This evening in Jiaxing, the fireworks have moved to the very balconies and roadways beside and under our apartment. Although we have become somewhat inured to the prevalence of fireworks, we were inspired to look up the date: today is the beginning of the Lantern Festival, which marks the end of the Spring Festival (which happens in winter), so we expect there will be many more fireworks to come. Also hoping to see some great lanterns around town.

We had dinner at newly renovated Krabi Thai last night and were treated like royalty, moved to one of the best tables after first being seated near the back of the restaurant, and serenaded by the singers at our table with “Unchained Melody”, a song I sang with them on our way out one night. What fun! We also learned from the owner that he has opened a wine bar in downtown Jiaxing, so we are eager to try that out one night. The food as usual, was terrific–not as good as in Thailand but a very reasonable facsimile.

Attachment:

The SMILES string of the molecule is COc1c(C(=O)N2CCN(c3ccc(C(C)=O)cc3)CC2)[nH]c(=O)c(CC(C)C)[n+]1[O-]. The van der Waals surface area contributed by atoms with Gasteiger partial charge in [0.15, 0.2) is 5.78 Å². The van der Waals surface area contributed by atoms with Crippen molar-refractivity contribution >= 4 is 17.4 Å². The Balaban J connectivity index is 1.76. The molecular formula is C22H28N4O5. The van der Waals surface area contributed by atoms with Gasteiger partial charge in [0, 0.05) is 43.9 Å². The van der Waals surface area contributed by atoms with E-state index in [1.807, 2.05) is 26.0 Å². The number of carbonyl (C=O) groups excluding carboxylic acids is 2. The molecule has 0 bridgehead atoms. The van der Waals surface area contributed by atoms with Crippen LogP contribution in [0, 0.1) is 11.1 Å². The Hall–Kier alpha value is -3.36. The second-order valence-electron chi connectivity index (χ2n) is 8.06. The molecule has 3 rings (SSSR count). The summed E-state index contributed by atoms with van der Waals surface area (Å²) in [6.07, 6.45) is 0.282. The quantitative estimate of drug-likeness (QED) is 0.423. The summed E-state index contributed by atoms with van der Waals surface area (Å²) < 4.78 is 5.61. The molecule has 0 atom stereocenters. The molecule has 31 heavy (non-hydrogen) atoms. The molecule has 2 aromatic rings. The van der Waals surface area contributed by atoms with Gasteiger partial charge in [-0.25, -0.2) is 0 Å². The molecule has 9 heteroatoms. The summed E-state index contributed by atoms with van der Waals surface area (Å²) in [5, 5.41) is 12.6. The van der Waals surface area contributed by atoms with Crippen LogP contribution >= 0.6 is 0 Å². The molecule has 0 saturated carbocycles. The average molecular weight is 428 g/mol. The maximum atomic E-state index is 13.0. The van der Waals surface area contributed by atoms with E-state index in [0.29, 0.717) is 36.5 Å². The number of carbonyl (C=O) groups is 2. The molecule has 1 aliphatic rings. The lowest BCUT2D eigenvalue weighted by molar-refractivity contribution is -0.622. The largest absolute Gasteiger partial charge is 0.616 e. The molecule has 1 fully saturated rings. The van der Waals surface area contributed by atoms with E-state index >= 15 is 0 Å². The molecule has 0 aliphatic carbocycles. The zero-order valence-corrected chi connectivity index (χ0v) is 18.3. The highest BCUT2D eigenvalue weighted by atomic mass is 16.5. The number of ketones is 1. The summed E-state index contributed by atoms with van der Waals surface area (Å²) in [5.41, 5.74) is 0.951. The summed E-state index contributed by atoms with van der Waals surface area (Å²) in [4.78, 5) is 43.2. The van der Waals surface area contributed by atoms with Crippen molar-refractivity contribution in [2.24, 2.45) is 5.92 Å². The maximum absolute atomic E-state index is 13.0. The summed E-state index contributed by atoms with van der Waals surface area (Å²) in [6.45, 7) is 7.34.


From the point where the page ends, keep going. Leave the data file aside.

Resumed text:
So here we are, back home after three weeks away, ready to carry on to year-end and looking forward to the warmer weather to come. It was a beautiful sunny and warm day today, lots of blossoms around and people out and about. First day back tomorrow but our kids don’t start until Wednesday, so we have a few days to prepare. Second semester is bound to move by quickly and before we know it, summer will be here. Meanwhile, we are looking forward to visits from some friends from home and Shanghai, and our next school inspection in March. Cheers, everyone!

Home Again, Home Again or …

Clearly There Has Been A Failure To Communicate…

Well we are back in our cozy apartment in Jiaxing. When last we wrote, we were in the balmy climes of Hua Hin, waiting to play our last round of golf at the #1 Golf Course in Thailand in 2012. Well, a story indeed.